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Presidential Candidate Howard Dean Touts Instant Runoff Voting on CNN's "NewsNight" and NPR's "All Things Considered" and Suppports National Reform Commission

November 12, 2003

Former Vermont Governor Howard Dean has long supported instant runoff voting, which has been a popular issue in his home state. Dr. Dean has referenced IRV frequently during his presidential campaign. On Nov. 12, 2003, he spoke about IRV on CNN.

The following was reported in the Hotline, a well-read political insiders' publication of the National Journal.

"If I could do anything I wanted and have campaign finance reform, here's what I would do. I would have small donations allowed, $100 or less. I would have public financing of everybody's campaign. And I would limit people's spending, so nobody could go outside the public financing system. And I would have instant run-off voting, so, when you had more candidates than just two, the person with a majority of votes would win. Now, that's what I would like to do. I believe in campaign finance reform. But I don't believe in campaign finance reform that gives a significant advantage to the Republican Party. And that's what we have now" ("NewsNight," CNN, 11/12).

Dr. Dean's November 12th CNN interview is also available as an mp3. In addition, he spoke about IRV -- here called "runoff voting" -- in a November 8th interview on National Public Radio's "All Things Considered."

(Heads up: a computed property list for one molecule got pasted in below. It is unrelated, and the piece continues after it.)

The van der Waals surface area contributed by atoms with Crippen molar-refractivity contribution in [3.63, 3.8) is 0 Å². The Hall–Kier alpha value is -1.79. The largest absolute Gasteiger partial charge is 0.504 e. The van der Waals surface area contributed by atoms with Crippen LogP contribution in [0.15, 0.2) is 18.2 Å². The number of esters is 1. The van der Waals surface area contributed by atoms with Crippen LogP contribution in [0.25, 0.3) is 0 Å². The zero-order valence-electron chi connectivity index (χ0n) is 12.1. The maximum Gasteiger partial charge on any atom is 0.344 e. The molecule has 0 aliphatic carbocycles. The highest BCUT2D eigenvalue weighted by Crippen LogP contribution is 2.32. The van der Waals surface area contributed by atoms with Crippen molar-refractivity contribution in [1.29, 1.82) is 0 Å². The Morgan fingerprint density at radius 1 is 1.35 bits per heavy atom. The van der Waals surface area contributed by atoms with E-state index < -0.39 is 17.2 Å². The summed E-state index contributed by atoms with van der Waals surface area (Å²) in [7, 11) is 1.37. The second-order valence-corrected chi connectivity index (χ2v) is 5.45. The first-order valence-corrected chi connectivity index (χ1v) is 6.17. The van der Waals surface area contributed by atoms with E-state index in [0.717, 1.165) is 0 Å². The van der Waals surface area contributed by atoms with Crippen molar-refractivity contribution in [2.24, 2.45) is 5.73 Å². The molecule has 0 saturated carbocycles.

Dr. Dean frequently mentions IRV when asked about campaign finance reform. For example, at the Linn County Iowa Democratic Fundraising Dinner on January 18, 2003 that was carried on CSPAN, Dr. Dean said:

"If you want real campaign finance reform, here's what you've got to do, and you have to do all three at once. You have to do public financing of campaigns, you have to have instant runoff voting, so Ralph Nader doesn't take the election away from Al Gore, although we know it was really the Supreme Court that did that, and you've got to have either a constitutional amendment or a better court that will say free speech and political contributions are not the same thing. We can do better than the FEC is doing right now, which is busy gutting McCain/Feingold, which a lot of people right here worked very hard for."

On the Dean campaign website, his page on campaign reform concludes with this proposal:

"A National Commission to Strengthen American Democracy. There are many other important ideas to explore. I would establish a commission of ordinary Americans -- not politicians -- to consider such cutting edge ideas as instant runoff voting, Internet voting, nonpartisan primaries, an Election Day holiday and abolition of the Electoral College. American patriots established our democracy and American patriots can reinvigorate it."

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